Of course, like any genre, there are plenty of really poor examples which tend to taint the field. And contemporary studios have begun to dilute the genre as much as they blur it when the rom-com becomes the rom-com action flick.  And any genre is ripe for cliche when Hollywood finds something that works.  Often the films are just cheesy escapism.  And, maybe that's OK.  As far as Love, Actually is concerned, the "carol singers" scene may be ripe for criticism as cheesy and overdone , but for me it is a classic rom-com romantic moment on par with John Cusack blasting Peter Gabriel's In Your Eyes outside Ione Skye's window.

Saturday, December 21, 2013

The Affluenza Defense Tests the Bounds of Sanity

The term affluenza was first coined - at least as far as I know - by John de Graff whose book began to spotlight the negative effects of wealth on humanity. Truly, lives of excessive privilege can blind individuals to any understanding of fairness and personal responsibility. And such conditions can cost people the basic empathy that must reside at the heart of any civilization.  The term "affluenza" gained new attention in recent weeks as news of the Affluenza Defense made headlines when a teenage drunk driver responsible for the deaths of four people was basically freed by a judge who bought the defense's argument that the defendant's wealth had left him unable to exercise proper judgment.

Basically, Ethan Couch is not guilty or responsible for the four deaths he caused because he grew up with such privilege that he never learned right from wrong.  It is, I know, the most preposterous argument you've probably ever heard, and it distorts the American justice system in ways rarely so explicitly blind. Certainly, we know there is a disparity between wealth and justice, a situation most clearly defined decades ago by the OJ case, when OJ Simpson was freed in the deaths of his ex-wife and her acquaintance Ronald Goldman.  Most Americans have little doubt that OJ's wealth bought his not guilty verdict. For, no average citizen could have mounted such a high powered defense with the likes of Johnny Cochran and F. Lee Bailey.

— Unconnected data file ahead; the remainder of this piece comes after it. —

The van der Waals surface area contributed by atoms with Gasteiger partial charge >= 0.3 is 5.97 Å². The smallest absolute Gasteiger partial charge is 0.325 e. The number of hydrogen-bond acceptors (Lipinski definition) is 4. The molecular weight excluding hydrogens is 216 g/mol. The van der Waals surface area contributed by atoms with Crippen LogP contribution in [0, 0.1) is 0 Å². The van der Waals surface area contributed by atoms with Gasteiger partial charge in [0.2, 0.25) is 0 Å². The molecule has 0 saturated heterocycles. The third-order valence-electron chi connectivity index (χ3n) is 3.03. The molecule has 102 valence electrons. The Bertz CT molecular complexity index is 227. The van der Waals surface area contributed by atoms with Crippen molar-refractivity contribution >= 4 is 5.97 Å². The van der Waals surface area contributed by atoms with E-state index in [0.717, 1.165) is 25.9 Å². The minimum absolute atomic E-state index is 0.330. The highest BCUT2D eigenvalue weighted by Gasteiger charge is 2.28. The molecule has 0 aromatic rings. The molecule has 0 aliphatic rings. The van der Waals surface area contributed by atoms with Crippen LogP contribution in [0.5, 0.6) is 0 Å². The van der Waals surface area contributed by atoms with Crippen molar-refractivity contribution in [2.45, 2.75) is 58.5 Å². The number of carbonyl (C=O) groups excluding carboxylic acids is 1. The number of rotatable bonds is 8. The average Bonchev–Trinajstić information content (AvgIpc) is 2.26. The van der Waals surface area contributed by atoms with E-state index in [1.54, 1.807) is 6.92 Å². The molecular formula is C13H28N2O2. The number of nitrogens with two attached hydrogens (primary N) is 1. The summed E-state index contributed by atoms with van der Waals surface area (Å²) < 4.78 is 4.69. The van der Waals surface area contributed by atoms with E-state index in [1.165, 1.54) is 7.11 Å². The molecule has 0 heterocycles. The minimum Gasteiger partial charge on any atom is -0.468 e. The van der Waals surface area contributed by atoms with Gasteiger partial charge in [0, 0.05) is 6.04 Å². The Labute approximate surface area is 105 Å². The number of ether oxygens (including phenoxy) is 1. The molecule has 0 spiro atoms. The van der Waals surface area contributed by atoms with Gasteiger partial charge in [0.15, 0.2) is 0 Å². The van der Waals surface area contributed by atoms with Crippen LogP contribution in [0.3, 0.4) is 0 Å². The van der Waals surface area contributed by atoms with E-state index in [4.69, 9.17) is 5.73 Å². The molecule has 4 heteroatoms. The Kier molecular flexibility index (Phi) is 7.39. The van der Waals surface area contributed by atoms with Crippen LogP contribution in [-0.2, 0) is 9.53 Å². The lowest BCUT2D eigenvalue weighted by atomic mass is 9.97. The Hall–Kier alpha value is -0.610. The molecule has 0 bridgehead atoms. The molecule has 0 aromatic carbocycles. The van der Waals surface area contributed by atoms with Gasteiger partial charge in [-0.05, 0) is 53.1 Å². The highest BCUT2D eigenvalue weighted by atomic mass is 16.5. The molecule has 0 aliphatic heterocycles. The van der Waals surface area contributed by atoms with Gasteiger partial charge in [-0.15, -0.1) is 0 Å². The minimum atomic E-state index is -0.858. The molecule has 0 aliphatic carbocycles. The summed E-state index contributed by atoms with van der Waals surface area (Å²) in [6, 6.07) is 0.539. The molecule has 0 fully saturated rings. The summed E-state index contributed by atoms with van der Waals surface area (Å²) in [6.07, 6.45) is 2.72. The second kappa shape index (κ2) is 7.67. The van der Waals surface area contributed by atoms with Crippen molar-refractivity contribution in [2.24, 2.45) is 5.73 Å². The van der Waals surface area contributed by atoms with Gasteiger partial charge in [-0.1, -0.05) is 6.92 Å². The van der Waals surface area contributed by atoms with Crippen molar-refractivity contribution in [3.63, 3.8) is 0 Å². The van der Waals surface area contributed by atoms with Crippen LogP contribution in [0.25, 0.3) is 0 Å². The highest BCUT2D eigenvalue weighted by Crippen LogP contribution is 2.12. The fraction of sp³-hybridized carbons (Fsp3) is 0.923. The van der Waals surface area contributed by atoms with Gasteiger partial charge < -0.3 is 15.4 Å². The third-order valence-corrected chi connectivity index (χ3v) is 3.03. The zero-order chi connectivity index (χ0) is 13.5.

Now, Ethan Couch is the new poster child for the wealthy's ability to kill with impunity.

Saturday, December 14, 2013

Power of Dreams - Best Irish Band You've Never Heard Of

When nearly anyone mentions great Irish rock bands, U2 is obviously the first one that springs to mind. Other names that might arise are The Alarm - if you're from the 80s and were looking for more after U2 arrived. The Dropkick Murpheys are certainly a great choice, and Flogging Molly is pretty well known, too. Some people might reference The Pogues or The Waterboys, and fans of Irish rap might bring up Black 47. However, one the best Irish rock bands I've ever known - and one whose career ended far too soon after only a few albums - are Power of Dreams. Their first release was an EP titled "A Little Piece of God," and they followed that with an excellent debut album, "Immigrants, Emigrants, and Me." The band only lasted for through the early 90s, disbanding after a tour in 1995. Here are some of my favorites from this great Irish band: